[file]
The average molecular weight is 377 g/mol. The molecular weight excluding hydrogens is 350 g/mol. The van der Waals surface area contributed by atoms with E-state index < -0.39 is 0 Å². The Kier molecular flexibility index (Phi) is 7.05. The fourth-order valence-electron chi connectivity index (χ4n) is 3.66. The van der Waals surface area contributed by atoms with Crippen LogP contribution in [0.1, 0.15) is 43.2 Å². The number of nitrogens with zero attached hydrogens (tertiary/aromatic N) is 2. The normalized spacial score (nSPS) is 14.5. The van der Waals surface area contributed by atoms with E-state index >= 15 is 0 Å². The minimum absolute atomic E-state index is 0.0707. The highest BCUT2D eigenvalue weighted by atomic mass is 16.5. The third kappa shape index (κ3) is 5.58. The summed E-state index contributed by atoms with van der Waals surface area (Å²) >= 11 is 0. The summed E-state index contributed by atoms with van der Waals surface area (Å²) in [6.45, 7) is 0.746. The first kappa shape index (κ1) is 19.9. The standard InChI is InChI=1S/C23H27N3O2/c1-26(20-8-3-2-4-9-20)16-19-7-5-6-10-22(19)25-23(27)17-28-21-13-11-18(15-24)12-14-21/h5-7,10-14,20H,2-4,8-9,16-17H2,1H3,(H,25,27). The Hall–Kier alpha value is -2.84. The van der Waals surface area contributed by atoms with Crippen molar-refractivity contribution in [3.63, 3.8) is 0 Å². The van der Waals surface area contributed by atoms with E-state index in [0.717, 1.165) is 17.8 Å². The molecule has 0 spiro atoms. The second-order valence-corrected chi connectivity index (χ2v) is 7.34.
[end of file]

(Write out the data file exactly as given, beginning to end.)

The average molecular weight is 377 g/mol. The molecular weight excluding hydrogens is 350 g/mol. The van der Waals surface area contributed by atoms with E-state index < -0.39 is 0 Å². The Kier molecular flexibility index (Phi) is 7.05. The fourth-order valence-electron chi connectivity index (χ4n) is 3.66. The van der Waals surface area contributed by atoms with Crippen LogP contribution in [0.1, 0.15) is 43.2 Å². The number of nitrogens with zero attached hydrogens (tertiary/aromatic N) is 2. The normalized spacial score (nSPS) is 14.5. The van der Waals surface area contributed by atoms with E-state index >= 15 is 0 Å². The minimum absolute atomic E-state index is 0.0707. The highest BCUT2D eigenvalue weighted by atomic mass is 16.5. The third kappa shape index (κ3) is 5.58. The summed E-state index contributed by atoms with van der Waals surface area (Å²) >= 11 is 0. The summed E-state index contributed by atoms with van der Waals surface area (Å²) in [6.45, 7) is 0.746. The first kappa shape index (κ1) is 19.9. The standard InChI is InChI=1S/C23H27N3O2/c1-26(20-8-3-2-4-9-20)16-19-7-5-6-10-22(19)25-23(27)17-28-21-13-11-18(15-24)12-14-21/h5-7,10-14,20H,2-4,8-9,16-17H2,1H3,(H,25,27). The Hall–Kier alpha value is -2.84. The van der Waals surface area contributed by atoms with Crippen molar-refractivity contribution in [3.63, 3.8) is 0 Å². The van der Waals surface area contributed by atoms with E-state index in [0.717, 1.165) is 17.8 Å². The molecule has 0 spiro atoms. The second-order valence-corrected chi connectivity index (χ2v) is 7.34.